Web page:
Money | Online English Lessons

To squirrel away something (or squirrel something away) is to store something (especially money) in a safe or secret place so you can use it later. A squirrel is a tree-dwelling rodent with a long bushy tail, that eats mainly nuts, berries and seeds. Squirrels bury nuts and other food underground in autumn. During the cold winter months they eat these hidden stores of … [Read more…]

A day’s grace is time left or extra time allowed before something happens, or before something must be done. Grace days or grace period refers to a longer period of time such as a month, a few weeks or a year. Examples of use: 1. His bank manager has given him a day’s grace to clear his overdraft before she closes his account. 2. You have a few weeks’ grace … [Read more…]

To phish for something is to secretly and dishonestly get information such as credit card details, usernames and login details by using fake websites and emails. Examples of use: a) Fake toolbars phish for personal details on Facebook. b) Thieves phish for bank card details. c) He was caught phishing for financial information, and went to prison for three … [Read more…]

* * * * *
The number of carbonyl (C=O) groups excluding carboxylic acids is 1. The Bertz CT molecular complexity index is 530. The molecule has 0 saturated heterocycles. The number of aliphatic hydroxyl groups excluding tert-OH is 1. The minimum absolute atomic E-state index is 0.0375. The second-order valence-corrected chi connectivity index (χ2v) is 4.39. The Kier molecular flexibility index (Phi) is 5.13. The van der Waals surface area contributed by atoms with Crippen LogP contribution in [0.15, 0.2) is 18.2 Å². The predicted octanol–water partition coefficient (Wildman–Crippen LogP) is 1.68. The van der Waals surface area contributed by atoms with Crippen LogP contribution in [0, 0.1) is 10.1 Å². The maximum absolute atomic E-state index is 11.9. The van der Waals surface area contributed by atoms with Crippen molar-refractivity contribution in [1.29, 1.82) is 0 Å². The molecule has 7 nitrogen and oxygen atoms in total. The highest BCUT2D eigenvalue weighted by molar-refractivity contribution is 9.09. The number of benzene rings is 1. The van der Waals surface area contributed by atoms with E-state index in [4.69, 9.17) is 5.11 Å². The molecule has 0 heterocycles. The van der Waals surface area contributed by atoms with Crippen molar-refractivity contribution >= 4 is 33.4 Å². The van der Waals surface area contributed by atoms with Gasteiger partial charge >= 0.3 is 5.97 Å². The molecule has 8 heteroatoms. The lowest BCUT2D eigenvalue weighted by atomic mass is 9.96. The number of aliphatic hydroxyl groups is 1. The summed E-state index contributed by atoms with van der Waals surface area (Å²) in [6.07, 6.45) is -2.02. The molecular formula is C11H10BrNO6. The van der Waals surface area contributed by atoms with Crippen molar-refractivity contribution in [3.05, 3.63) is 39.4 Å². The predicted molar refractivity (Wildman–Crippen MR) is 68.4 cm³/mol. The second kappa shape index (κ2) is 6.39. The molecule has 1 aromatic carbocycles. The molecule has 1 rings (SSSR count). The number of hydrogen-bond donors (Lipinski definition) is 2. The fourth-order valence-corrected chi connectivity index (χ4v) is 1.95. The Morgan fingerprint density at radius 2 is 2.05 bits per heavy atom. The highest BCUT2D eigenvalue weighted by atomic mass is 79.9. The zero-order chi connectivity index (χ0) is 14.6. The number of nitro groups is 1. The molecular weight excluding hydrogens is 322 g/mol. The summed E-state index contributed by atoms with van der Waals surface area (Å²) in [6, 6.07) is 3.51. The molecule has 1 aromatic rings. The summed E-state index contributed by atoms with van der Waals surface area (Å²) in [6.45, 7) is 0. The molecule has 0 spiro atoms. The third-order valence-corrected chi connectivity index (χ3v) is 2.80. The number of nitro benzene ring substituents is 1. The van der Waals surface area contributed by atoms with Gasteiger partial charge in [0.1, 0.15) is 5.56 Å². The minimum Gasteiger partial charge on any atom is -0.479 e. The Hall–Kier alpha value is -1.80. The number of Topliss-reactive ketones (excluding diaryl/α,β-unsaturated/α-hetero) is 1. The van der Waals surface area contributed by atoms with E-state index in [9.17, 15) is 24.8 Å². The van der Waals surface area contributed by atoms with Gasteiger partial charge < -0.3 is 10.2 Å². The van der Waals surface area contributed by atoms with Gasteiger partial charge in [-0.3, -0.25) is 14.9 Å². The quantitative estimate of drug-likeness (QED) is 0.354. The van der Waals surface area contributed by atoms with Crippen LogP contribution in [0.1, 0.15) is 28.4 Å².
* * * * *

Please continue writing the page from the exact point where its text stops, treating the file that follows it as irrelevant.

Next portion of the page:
The breadwinner of a family is the member of the family whose wages are their main source of support. Example of use: a) Sophie stays at home to look after the children, and Peter is the breadwinner of the family. b) Who is the breadwinner in your family? c) News headline: Breadwinner wives reign in 44% of homes.     Image © little blue hen … [Read more…]

To cash up is to count all the money taken by a shop or business at the end of the working day. UK and Australian English. Examples of use: 1. We haven’t had a customer for an hour. Let’s cash up and go home. 2. He trusts her to cash up every night. 3. When we cashed up we realised we’d had our best day ever in the shop! 4. I hate cashing up before I go … [Read more…]